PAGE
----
corduroy 7 years, 7 months ago

Love blowing people's minds with the techno babble :)


Daniel Divens 7 years, 7 months ago

Thanks to everyone for the feedback. Since we're talking 'geek,' I thought I would feed the fire a bit and fill you folks in on the technologies behind our redesign and the engine the Web site runs on.

All of our newspaper Web sites (The Craig Daily Press, The Steamboat Pilot & Today, The Lawrence Journal World, and the Payson Roundup) run on Python servers. The folks at our parent publication, The Lawrence Journal World in Lawrence, Kan., specifically The World Online, several years ago developed the open-source Django framework that runs on Python. You can read about Django here: Since then, all of our Web sites have been built using that framework.

More recently, the folks at the World Online have developed a commercial Content Management System called 'Ellington' that utilizes Django and Python. You can read about Ellington here: Our newspapers were the beta testing ground for Ellington, and we're pleased to continue to use such a robust and flexible CMS for our online publishing.

Corduroy, you are partially correct. When we redesigned the website, there was no need to recreate the database framework that we've been using for years, so when it came time for a face lift it was mostly just a CSS update. No PHP changes since we use Django instead. Additionally, the Web site benefited from several core programming enhancements within the Ellington CMS, such as the new 'Active Discussions' area on the lower left rail. That feature uses an algorithm to determine our most active articles based on reader activity and comments.

Coming soon will be an upgraded media server that will better display our online videos and make them easier to view across multiple platforms, as well as some cool new features for our registered users.

Thanks for keeping the discussion lively, and we always appreciate your feedback.

Dan Divens Internet Services Manager 970-871-4236


corduroy 7 years, 7 months ago

good to see that they've chosen to use an Open Source system like Django. Although I'm not familiar with that one specifically (we use FreeBSD not Python) I've come to find that most CMS (Content Management Systems) are all about the same, just differing in how they appear to the end user and the one editing.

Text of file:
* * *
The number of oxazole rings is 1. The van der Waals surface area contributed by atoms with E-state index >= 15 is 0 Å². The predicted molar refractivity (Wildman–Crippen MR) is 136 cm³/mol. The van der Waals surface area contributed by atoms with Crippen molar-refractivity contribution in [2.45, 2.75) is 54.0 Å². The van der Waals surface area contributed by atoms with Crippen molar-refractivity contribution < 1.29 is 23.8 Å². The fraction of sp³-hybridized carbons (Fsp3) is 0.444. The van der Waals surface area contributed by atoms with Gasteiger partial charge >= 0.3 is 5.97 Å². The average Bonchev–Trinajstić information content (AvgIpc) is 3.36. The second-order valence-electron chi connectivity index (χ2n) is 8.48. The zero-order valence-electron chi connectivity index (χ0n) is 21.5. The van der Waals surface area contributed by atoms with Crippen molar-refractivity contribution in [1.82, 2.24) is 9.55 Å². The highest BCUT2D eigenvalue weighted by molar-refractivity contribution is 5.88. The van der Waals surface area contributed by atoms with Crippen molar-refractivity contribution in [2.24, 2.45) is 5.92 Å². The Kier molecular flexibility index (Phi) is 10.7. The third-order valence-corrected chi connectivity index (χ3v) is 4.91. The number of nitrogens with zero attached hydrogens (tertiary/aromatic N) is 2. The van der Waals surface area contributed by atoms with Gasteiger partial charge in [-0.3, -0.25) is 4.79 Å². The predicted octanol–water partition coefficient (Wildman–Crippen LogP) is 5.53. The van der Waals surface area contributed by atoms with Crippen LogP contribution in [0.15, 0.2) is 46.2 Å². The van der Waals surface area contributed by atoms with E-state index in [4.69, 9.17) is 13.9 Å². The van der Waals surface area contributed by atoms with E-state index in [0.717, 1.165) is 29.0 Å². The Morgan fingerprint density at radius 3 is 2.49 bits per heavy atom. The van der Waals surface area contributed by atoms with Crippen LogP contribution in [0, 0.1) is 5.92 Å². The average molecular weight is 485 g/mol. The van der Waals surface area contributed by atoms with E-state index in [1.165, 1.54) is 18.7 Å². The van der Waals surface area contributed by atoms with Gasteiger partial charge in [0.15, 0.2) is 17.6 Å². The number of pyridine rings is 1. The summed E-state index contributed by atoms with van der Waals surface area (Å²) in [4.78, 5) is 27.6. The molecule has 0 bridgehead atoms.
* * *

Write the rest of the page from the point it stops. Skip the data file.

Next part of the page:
If Ellington works on FreeBSD I'll have to see if there's a trial out there, I'm currently using PHPWCMS for my CMs projects, which is open source.

Ok Now I'm really babbling, but now my curiousness about the site has been sated :)


rogue_theory 7 years, 7 months ago

corduroy & wzstfu, do you really "Love blowing people's minds with the techno babble :)?"

i think it is your mind that is blown...your comments make it quite obvious how little you know about web-technologies.

Where on any page of do you see a .php? Yah, nowhere, because the site is written in python.

I love this quote too... "Lets change some PHP and CSS and make a "new" site :)" Isn't this EXACTLY how websites are made? (at least the ones not developed with .ASP or .JSP or Ruby, Coldfusion, PYTHON or any number of other web technologies).

The bottom line is the new look of the site is phenomenal. The layout is far more intuitive than it was before and yes, some new 'bling' was also added.

Can't you webtrolls EVER say anything nice and give credit where credit is deserved?....i swear, the comments on this site are worse than daytime t.v.

I got some advice...the next time you wanna play know-it-all, have a clue what you are talking about...mmmmkay?


rogue_theory 7 years, 7 months ago


didn't even see the new comment corduray!!



Like windows or Osx or linux...

and yes, you can install Apache and php on ALL of them.


RoxyDad 7 years, 7 months ago

wzsfu ... Your comments show you need a hobby

Great Site Upgrade!


Carrie Requist 7 years, 6 months ago

While I like the new look, there are a few things that are inconsistent that are making it hard to navigate or make me expect functionality that isn't there:

  • The Red headlines look like they should be links and many of them are (like the ones under the video (Local News, etc) and the ones on the far right (Latest Photo Galleries and Latest Photos and Today's Front Page)) but the first ones you see on the left side (Latest News and below that Active Discussions) are NOT links. This si very confusing and inconsistent. All Red text headlines should be links or none should be links, I shouldn't have to hover to see if one is a link or not.

-The arrows as bullets for the Latest News stories down the lefthand side of the page lead me to believe that I will be able to click on them to get an expanded look at that headline (like the first paragraph or subhead). This is pretty standard functionality both on the web and in consumer applications. I think you should add this functionality or change the graphic so it doesn't indicate this additional functionality (dot or a dash would be fine).

Both of these things got to me on the first day and made the site seem less usable than it actually is.

Overall, the new look is nice.


JQPUBLIC 7 years, 6 months ago

Everything seems to be easy to find and working just fine.